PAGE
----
Regional institutions have been created not only to socialise China, but also to legitimise the United States’ continuing role in East Asia.
East Asian regionalism poses a limited challenge to the US-led global order.
There remains significant regional demand for the US to define and prioritise public goods and how they are provided, especially in managing conflicts on the Korean peninsula and in the South China Sea.
The continuing divorce between China and Japan facilitates US regional leadership.
We have witnessed the parallel strategic resurgence of both the US and China in East Asia.
East Asian states have been renegotiating the US hegemonic order to incorporate China as a constrained, pro-status quo power.
This hierarchical order framework points to urgent strategic choices beyond balancing, bandwagoning and ‘hedging’.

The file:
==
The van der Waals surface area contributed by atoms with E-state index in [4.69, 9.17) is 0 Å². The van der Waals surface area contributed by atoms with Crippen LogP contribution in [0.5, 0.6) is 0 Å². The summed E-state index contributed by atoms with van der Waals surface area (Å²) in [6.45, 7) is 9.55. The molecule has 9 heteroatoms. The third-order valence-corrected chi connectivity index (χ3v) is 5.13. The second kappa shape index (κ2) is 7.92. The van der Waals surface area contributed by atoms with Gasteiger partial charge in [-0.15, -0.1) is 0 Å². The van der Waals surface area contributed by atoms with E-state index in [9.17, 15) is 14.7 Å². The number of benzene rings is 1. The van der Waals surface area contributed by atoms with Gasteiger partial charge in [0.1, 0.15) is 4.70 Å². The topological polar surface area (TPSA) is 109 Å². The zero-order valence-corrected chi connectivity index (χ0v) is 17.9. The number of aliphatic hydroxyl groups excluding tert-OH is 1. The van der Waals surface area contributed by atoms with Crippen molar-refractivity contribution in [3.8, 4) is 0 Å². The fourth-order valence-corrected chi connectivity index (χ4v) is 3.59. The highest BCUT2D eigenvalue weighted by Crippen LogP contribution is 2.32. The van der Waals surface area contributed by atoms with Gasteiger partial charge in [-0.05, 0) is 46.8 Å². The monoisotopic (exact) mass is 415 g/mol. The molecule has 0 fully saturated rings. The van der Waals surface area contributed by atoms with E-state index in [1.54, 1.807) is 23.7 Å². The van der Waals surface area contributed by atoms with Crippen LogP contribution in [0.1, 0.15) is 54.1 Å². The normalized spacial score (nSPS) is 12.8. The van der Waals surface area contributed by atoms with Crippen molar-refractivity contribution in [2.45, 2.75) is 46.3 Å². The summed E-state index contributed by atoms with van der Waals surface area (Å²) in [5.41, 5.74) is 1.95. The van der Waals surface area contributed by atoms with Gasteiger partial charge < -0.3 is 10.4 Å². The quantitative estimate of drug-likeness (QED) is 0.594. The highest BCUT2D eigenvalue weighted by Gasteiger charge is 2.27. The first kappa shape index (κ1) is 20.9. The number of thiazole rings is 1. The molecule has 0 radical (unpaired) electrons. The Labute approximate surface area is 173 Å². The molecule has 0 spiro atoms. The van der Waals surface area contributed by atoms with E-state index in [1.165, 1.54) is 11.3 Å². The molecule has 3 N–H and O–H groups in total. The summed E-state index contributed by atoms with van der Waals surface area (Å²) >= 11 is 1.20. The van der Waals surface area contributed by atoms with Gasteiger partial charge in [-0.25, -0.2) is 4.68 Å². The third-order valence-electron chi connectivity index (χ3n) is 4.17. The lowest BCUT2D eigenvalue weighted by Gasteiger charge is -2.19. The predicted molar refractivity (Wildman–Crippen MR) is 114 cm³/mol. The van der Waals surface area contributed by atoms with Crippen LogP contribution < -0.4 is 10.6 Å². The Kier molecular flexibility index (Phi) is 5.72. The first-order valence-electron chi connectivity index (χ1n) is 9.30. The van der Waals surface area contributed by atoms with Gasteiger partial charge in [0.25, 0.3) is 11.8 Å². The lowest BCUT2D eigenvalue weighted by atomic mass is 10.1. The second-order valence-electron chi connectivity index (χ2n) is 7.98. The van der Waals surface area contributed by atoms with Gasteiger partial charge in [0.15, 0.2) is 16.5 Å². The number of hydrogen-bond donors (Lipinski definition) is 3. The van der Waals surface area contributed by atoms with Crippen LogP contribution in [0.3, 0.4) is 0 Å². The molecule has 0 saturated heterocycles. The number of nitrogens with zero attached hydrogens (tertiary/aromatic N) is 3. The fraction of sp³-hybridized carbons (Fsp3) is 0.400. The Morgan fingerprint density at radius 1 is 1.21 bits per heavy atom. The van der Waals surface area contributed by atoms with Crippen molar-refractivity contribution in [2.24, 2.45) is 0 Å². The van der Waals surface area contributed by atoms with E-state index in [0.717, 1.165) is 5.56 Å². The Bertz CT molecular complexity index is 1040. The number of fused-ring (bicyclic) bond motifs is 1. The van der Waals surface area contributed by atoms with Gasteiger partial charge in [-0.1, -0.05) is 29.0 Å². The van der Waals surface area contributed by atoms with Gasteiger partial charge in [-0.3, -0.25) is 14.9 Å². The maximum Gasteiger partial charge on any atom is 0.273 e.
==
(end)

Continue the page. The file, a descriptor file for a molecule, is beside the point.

Australia should persuade Washington to recognise China’s legitimate growing interests and to negotiate shared responsibilities for regional order.
Australia should help to cultivate regional constituencies to legitimise the US role, and to negotiate acceptable terms for China’s legitimate inclusion.
Australia should consult with and learn from the experiences of its East Asian neighbours.
Australia should overcome the artificial divide between the economic and security realms in strategy formulation and policy coordination.